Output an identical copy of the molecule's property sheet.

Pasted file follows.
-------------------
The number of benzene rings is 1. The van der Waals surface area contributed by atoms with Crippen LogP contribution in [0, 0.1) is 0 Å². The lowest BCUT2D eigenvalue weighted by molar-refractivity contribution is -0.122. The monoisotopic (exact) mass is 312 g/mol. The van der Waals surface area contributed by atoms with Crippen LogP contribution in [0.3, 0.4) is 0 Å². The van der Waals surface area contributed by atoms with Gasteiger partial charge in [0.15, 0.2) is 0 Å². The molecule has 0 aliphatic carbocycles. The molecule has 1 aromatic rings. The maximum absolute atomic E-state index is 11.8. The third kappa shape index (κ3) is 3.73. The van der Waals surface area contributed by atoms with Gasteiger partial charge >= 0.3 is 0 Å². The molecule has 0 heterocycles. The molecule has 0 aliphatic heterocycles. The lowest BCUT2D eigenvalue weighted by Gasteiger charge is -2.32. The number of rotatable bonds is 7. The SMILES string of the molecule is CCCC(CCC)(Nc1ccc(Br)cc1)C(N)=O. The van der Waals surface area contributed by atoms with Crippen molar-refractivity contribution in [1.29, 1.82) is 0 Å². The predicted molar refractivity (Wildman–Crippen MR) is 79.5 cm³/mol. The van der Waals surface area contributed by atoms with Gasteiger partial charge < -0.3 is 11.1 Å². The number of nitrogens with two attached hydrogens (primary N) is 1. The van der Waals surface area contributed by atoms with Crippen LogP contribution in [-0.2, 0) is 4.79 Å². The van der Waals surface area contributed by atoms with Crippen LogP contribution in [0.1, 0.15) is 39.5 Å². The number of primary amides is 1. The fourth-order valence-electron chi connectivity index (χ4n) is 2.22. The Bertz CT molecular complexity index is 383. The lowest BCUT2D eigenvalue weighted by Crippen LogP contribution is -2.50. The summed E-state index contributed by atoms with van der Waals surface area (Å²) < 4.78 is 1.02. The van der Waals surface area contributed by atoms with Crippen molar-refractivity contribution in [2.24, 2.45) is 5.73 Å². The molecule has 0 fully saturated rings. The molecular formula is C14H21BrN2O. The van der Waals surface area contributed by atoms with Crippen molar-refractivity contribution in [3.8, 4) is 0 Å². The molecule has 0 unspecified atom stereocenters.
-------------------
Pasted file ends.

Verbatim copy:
The number of benzene rings is 1. The van der Waals surface area contributed by atoms with Crippen LogP contribution in [0, 0.1) is 0 Å². The lowest BCUT2D eigenvalue weighted by molar-refractivity contribution is -0.122. The monoisotopic (exact) mass is 312 g/mol. The van der Waals surface area contributed by atoms with Crippen LogP contribution in [0.3, 0.4) is 0 Å². The van der Waals surface area contributed by atoms with Gasteiger partial charge in [0.15, 0.2) is 0 Å². The molecule has 0 aliphatic carbocycles. The molecule has 1 aromatic rings. The maximum absolute atomic E-state index is 11.8. The third kappa shape index (κ3) is 3.73. The van der Waals surface area contributed by atoms with Gasteiger partial charge >= 0.3 is 0 Å². The molecule has 0 heterocycles. The molecule has 0 aliphatic heterocycles. The lowest BCUT2D eigenvalue weighted by Gasteiger charge is -2.32. The number of rotatable bonds is 7. The SMILES string of the molecule is CCCC(CCC)(Nc1ccc(Br)cc1)C(N)=O. The van der Waals surface area contributed by atoms with Crippen molar-refractivity contribution in [1.29, 1.82) is 0 Å². The predicted molar refractivity (Wildman–Crippen MR) is 79.5 cm³/mol. The van der Waals surface area contributed by atoms with Gasteiger partial charge < -0.3 is 11.1 Å². The number of nitrogens with two attached hydrogens (primary N) is 1. The van der Waals surface area contributed by atoms with Crippen LogP contribution in [-0.2, 0) is 4.79 Å². The van der Waals surface area contributed by atoms with Crippen LogP contribution in [0.1, 0.15) is 39.5 Å². The number of primary amides is 1. The fourth-order valence-electron chi connectivity index (χ4n) is 2.22. The Bertz CT molecular complexity index is 383. The lowest BCUT2D eigenvalue weighted by Crippen LogP contribution is -2.50. The summed E-state index contributed by atoms with van der Waals surface area (Å²) < 4.78 is 1.02. The van der Waals surface area contributed by atoms with Crippen molar-refractivity contribution in [2.24, 2.45) is 5.73 Å². The molecule has 0 fully saturated rings. The molecular formula is C14H21BrN2O. The van der Waals surface area contributed by atoms with Crippen molar-refractivity contribution in [3.8, 4) is 0 Å². The molecule has 0 unspecified atom stereocenters.